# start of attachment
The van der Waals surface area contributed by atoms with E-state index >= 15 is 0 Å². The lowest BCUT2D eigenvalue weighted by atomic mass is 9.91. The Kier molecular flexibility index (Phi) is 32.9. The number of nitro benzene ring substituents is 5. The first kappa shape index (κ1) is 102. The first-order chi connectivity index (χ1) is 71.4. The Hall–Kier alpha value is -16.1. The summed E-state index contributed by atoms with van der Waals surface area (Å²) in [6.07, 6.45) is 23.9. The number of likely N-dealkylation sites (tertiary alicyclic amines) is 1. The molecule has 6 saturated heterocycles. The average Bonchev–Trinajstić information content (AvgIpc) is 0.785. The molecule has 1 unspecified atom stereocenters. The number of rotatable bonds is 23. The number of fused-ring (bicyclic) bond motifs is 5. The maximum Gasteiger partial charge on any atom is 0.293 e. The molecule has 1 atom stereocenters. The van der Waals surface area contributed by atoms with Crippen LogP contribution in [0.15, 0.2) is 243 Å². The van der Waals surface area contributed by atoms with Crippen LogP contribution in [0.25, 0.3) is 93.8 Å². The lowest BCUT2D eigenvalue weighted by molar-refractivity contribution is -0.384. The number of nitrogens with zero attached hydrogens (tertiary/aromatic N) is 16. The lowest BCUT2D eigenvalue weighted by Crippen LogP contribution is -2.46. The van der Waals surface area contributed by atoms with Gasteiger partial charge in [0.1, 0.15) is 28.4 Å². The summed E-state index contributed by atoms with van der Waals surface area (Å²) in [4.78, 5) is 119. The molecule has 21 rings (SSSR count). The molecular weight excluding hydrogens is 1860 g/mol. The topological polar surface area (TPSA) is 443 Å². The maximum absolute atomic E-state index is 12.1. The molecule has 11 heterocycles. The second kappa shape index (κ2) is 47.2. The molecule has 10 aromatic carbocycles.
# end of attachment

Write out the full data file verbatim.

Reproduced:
The van der Waals surface area contributed by atoms with E-state index >= 15 is 0 Å². The lowest BCUT2D eigenvalue weighted by atomic mass is 9.91. The Kier molecular flexibility index (Phi) is 32.9. The number of nitro benzene ring substituents is 5. The first kappa shape index (κ1) is 102. The first-order chi connectivity index (χ1) is 71.4. The Hall–Kier alpha value is -16.1. The summed E-state index contributed by atoms with van der Waals surface area (Å²) in [6.07, 6.45) is 23.9. The number of likely N-dealkylation sites (tertiary alicyclic amines) is 1. The molecule has 6 saturated heterocycles. The average Bonchev–Trinajstić information content (AvgIpc) is 0.785. The molecule has 1 unspecified atom stereocenters. The number of rotatable bonds is 23. The number of fused-ring (bicyclic) bond motifs is 5. The maximum Gasteiger partial charge on any atom is 0.293 e. The molecule has 1 atom stereocenters. The van der Waals surface area contributed by atoms with Crippen LogP contribution in [0.15, 0.2) is 243 Å². The van der Waals surface area contributed by atoms with Crippen LogP contribution in [0.25, 0.3) is 93.8 Å². The lowest BCUT2D eigenvalue weighted by molar-refractivity contribution is -0.384. The number of nitrogens with zero attached hydrogens (tertiary/aromatic N) is 16. The lowest BCUT2D eigenvalue weighted by Crippen LogP contribution is -2.46. The van der Waals surface area contributed by atoms with Gasteiger partial charge in [0.1, 0.15) is 28.4 Å². The summed E-state index contributed by atoms with van der Waals surface area (Å²) in [4.78, 5) is 119. The molecule has 21 rings (SSSR count). The molecular weight excluding hydrogens is 1860 g/mol. The topological polar surface area (TPSA) is 443 Å². The maximum absolute atomic E-state index is 12.1. The molecule has 11 heterocycles. The second kappa shape index (κ2) is 47.2. The molecule has 10 aromatic carbocycles.